and copy out under each month what poets have said about it, and its
flowers and features generally: or a Poet's Garden; collect all the bits
about flowers, and make a 'Poet's Corner' in your garden, admitting no
flower that cannot bring some poetry as its credential. It will make
country life far more enjoyable if you know your poets as Thomas
Holbrook, in 'Cranford,' knew Tennyson."

"I should like all that, Aunt Rachel; but you have not said anything that
sounds like stiff reading yet."

"No; and you ought to have something that will tax all your powers, as
well as this general cultivation, which will be all pleasant. I should
take some really stiff book, on Logic or Political Economy, or Butler's
'Analogy,' and after each morning's work make a careful analysis of the
argument, leaving one side of your MS. book blank, that you may put in
afterwards any illustrations or criticisms of your own, or others, that
may occur to you in the future. I should always keep a stiff book in hand
and treat it so, even if all other regularity and plan in my reading fell
through--it would be a backbone."

"But I shall have so much writing to do if I am to make a commonplace book
on each subject."

"It will make you slower, but much surer. I know a girl who writes a
review of every book she reads, giving extracts, and an abstract of the
argument and her own opinion of it. She finds it most useful, both as
practice in expressing her thoughts and for reference afterwards."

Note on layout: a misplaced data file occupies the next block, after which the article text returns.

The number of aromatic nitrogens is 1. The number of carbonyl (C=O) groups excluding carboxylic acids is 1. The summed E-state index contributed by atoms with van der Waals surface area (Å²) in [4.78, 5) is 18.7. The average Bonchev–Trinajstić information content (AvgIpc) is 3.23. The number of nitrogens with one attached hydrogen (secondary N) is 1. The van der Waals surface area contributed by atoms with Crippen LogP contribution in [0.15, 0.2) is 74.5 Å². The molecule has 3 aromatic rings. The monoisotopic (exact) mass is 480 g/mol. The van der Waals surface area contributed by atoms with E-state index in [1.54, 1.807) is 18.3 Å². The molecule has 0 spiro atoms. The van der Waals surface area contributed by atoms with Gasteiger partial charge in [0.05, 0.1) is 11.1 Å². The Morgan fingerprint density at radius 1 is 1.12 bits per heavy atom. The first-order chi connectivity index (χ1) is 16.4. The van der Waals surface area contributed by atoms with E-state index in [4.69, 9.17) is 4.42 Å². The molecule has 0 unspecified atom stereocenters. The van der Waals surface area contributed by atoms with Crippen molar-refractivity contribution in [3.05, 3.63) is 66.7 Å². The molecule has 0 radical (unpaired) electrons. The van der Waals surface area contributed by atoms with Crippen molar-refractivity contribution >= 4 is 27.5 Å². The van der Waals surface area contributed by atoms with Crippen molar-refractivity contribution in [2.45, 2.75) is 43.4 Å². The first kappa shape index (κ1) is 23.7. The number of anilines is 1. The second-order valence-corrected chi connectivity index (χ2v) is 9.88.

"But it would take so long."

"You would be well repaid, and you would not read any books in your time
for study which were not worth taking trouble with. In reading a book, I
should put a mark to everything that struck me, and at the end of a
chapter should look over the marked bits, and put a second mark to those
parts that seemed specially important, after I had mastered the drift of
the chapter. It would then be easy, when you had finished the book, to
write a review, for you would only look at the doubly marked bits."

"And am I to do no science?"

"I should vary your science with your opportunities, because you have no
strong turn for any one in particular. When you go to town in the winter
for that long visit you should get some cooking lessons, and before you go
you should get the books recommended by the South Kensington Cookery
School, and study the bookwork on the subject. When you go away in the
summer, you should take up geology, or botany, or whatever suits the place
you go to."

"But I shall only have smatterings of things at this rate!"